Coronavirus dilemma for Chinese in Spain: stay or leave

By Wan Lin and Zhao Yusha Published: 2020/3/12 1:46:01

A tourist wearing a protective mask takes a picture at Plaza ESpana in Seville, on March 11, 2020 Photo: AFP

As coronavirus cases in Spain rocketed to 2,000 and the disease spread across Europe, Chinese people in Spain are struggling with a tough decision about whether to return to China or stay, while facing a belated epidemic control in Spain and otherwise complicated procedures if returning.

Spain has stepped up epidemic preventions and controls as confirmed cases jumped to 2,067 across the country as of Wednesday, tenfold in a week.

The government has canceled flights to and from Italy and imposed stricter measures in Madrid and most other affected regions, including announcing a temporary suspension of educational institutions, ordering sports events to be played in empty venues and calling off other large-scale gathering activities.

The preventive responses were considered lax and belated by some Chinese living in Spain, who worried that Spain is about to become the next Italy if it doesn't take stricter measures.

"Despite the government starting to make efforts to contain the virus, people in Spain are complacent; they still wander around without masks on, continue hugging and kissing like nothing has happened," Zhao Xiaoyu, a Chinese who currently works in Barcelona told the Global Times.

Zhao said that in her residential building, she even saw flyers "actually selling the virus for 60 euros to trade for 15 free days with family and friends."

"They promise that one will definitely be infected by the virus if they give 60 euros. It's a prank, I wish; but also reflects that for many Spaniards, the virus, the deadly virus is a joke for them," said Zhao.

Having been closely following China's fast-spreading epidemic situation in the past one and a half months, many Chinese in Spain see it more seriously and take more cautious preventive actions than other people who treat the coronavirus as a common flu.

Xiao Chao, a 30-year-old who works in a Chinese restaurant in Barcelona, told the Global Times that most of the Chinese-owned restaurants in the city have shut down as the disease spreads, while other western restaurants still stay open and seem not to worry too much.

Whether to wear masks in public or not is another difference between the Chinese and Spaniards.

Most Chinese believe that wearing masks is a major way to protect against the virus, but Spaniards tend to have an opposite preference, Jin Rong, a Chinese teacher who has lived in Spain for 10 years, told the Global Times on Wednesday. That sentiment was echoed by other Chinese who have experienced being discouraged in the public when wearing a mask.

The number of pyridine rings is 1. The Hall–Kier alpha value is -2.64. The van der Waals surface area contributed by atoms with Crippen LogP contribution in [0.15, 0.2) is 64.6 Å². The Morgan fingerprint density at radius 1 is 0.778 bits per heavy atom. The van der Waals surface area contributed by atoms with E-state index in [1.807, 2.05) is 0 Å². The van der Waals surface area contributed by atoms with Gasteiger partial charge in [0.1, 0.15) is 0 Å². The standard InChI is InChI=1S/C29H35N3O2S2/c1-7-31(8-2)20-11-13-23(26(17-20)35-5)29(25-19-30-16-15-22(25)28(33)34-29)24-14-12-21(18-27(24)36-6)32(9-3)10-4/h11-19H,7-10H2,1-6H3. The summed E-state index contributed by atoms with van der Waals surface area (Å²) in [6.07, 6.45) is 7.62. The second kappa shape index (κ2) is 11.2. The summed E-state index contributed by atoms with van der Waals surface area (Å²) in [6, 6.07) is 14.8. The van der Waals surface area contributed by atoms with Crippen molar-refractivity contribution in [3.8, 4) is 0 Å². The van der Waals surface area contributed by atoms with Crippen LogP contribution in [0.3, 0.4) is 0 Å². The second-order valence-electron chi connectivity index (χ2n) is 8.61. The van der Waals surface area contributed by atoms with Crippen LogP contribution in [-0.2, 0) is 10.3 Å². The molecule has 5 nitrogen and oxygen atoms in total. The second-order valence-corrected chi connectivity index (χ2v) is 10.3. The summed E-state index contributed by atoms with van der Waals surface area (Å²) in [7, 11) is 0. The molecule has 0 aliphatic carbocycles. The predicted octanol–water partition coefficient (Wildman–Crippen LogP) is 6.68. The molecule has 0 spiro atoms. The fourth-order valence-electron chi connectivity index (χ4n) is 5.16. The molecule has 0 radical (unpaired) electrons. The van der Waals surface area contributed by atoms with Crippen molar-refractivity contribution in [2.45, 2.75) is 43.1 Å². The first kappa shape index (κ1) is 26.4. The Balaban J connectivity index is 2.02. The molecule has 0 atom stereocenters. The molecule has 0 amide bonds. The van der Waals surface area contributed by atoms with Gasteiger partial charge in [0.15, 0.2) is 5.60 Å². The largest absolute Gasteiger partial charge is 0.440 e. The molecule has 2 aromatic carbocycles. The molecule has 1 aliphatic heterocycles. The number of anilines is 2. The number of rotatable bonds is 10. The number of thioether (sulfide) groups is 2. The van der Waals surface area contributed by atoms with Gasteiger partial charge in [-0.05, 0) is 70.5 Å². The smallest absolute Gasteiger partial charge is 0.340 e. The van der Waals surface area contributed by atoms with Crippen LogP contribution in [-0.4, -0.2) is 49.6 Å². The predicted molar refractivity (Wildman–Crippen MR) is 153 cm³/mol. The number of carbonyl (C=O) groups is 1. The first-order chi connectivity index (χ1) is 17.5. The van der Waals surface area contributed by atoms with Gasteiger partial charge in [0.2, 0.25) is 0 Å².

"Some people would stay away from me or stare at me in a weird way when I wear a mask," said a Chinese student, surnamed Yang, at University of Barcelona. "One day a stranger asked me on the street if I was sick. I told him that I wear a mask just because I had a burn scar on my face - it's bad to feel like the odd man out."

Though some Spaniards seem to react less cautiously to the virus, a survey conducted by Spanish newspaper La Vanguardia showed that 87 percent of respondents expressed concerns over the spread of the coronavirus. A total of 218,279 readers took the survey online as of press time on Wednesday.

The rising anxiety among the public and the rapidly worsening epidemic situation in Spain has made many Chinese feel eager to go back to China for periodic protection.

"The epidemic has been slowly getting under control in China but it's the opposite here in Spain. My friends and I are discussing whether to leave or stay almost every day," Dabo, a first-year student at University of Zaragoza, told the Global Times on Tuesday. "It's not only us; a lot of Chinese students here are actively considering going back to China and staying home until the situation gets better."

A major challenge that hinders them in leaving is worries about grades and credits if they have to apply for school suspension, he noted. Currently, only schools in Madrid and other most affected areas have been suspended.

Complicated procedures for travel to and from China also affect people's decisions as the necessary documents need to be submitted to schools and relevant parties to ensure smooth to and from travel, which might take as long as one month, according to Dabo.

Some people instead choose to not go as they believe there might be higher risks of getting infection during the trip and they don't want to bring risks to their families in China.

"I thought about it before but as the epidemic worsened, I changed my mind," Wen Wen, a 32-year-old restaurant owner in Barcelona, also a mother of two 5-month-old babies, told the Global Times on Monday. "Staying home now is the safest option for the whole family."

She added that many of her friends have already gone back to China because they think China is doing a relatively better job at preventing and controlling the epidemic. "They went directly to designated hotels for quarantine after they arrived home," she noted.

As of Wednesday, China reported five imported case from Spain, including two newly confirmed cases in South China's Guangdong Province, both of whom had traveled back from Valencia.


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